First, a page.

As managing partner of GGG and the Turnaround Authority, I get the pleasure of providing guest posts by our other partners. The following post is by our newest Partner, Vic Taglia.
Never Complain, Never Explain
Henry Ford II, the founder’s grandson and Ford Motor’s president or chairman for 34 years, is credited with this saying, though he may have been preceded by Benjamin Disraeli, the 19th century British prime minister. While few of us have Mr. Ford’s money or attitude or Mr. Disraeli’s political philosophy, this advice is nonetheless well worth heeding.
Explanations = Back Pedaling
I have found that when I have to explain anything to my banker, my wife or my vendors, I seem to be backing up.
If I have to explain something, it is generally because something isn’t clear on its face, which means I have failed to make some issue so crystal clear that even a caveman can understand it. Not to confuse my banker, my creditors or my dear wife with cavemen, but if I have to resort to an explanation, I am in a bad place.
If the notes to my financial statements are not so clear then my creditors have to ask questions and I have to explain, which means I am wasting time that could be used to get better pricing, longer terms, market intelligence or just running my business.
If I have to explain to my banker why the existing financial covenants need adjusting, I am backing up. Explaining non-compliance with anything my banker wants makes more work for him. It also makes him start to ask what else is wrong. It distracts him from getting me more money on my credit line. He’ll have to write some report instead of playing golf with me.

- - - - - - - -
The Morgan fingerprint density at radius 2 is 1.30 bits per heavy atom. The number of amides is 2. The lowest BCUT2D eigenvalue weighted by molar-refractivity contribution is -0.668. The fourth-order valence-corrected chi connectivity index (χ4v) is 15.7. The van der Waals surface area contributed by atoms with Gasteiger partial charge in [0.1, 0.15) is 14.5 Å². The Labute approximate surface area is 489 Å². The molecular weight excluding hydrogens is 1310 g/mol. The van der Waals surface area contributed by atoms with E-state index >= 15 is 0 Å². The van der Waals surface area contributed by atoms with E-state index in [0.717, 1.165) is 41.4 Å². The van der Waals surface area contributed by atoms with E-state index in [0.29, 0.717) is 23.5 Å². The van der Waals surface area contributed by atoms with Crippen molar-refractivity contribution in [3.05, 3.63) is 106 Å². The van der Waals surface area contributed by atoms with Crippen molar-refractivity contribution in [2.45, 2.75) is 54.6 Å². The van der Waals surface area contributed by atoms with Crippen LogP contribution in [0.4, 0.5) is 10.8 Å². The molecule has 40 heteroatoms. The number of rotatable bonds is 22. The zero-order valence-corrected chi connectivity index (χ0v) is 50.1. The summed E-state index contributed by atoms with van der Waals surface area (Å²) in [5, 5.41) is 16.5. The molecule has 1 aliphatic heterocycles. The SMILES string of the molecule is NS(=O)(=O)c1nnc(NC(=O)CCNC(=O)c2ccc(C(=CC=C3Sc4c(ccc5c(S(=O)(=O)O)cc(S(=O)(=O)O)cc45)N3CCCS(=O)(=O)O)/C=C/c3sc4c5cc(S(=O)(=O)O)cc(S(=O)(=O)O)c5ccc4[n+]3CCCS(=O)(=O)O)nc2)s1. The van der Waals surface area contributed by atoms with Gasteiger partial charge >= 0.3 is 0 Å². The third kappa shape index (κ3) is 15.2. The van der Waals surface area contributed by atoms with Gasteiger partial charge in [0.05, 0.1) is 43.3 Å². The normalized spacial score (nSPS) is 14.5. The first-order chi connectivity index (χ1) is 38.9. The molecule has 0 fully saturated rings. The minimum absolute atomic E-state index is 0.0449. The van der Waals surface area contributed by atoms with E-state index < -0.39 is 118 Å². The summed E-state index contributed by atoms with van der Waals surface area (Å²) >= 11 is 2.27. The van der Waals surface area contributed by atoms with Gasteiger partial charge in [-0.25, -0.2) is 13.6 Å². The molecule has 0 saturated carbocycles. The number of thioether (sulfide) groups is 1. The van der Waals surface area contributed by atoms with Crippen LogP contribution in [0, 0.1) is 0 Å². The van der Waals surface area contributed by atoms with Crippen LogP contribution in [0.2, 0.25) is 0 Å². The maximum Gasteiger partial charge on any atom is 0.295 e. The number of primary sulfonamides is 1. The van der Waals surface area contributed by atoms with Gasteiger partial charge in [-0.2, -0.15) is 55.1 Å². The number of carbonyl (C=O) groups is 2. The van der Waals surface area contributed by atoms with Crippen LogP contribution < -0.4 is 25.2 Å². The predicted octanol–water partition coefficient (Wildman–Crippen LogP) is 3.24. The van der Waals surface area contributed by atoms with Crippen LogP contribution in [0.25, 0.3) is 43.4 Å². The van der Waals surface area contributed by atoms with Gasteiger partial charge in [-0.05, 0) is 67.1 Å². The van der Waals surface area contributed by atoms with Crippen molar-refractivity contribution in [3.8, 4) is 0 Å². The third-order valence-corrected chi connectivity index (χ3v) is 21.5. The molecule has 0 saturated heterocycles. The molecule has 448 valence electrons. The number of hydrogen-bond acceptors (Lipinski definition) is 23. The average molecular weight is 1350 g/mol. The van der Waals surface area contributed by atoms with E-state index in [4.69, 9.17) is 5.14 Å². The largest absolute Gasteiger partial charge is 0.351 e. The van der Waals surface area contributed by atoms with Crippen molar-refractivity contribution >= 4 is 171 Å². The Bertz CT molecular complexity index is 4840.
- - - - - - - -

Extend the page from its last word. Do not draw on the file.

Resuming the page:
If I have to explain to my wife why I’m late for dinner (again) or why my American Express bill has some peculiar charge from QAT Consulting Group (ask Elliot Spitzer), I am going downhill fast.
Definitely Don’t Complain
Complaining is even worse. Your wife and banker may be sympathetic to your plight, but they are only human, and they have a limited amount of patience for people who don’t measure up or can’t deliver.
I always tell folks I have a limited amount of sympathy and patience, and it’s reserved for my children. Try to save whatever sympathy and patience your wife and banker have for really big problems.
In short, try to measure up to their expectations, deliver what you promise and avoid situations that you have to explain.
When has explaining in your life been indicative of larger problems?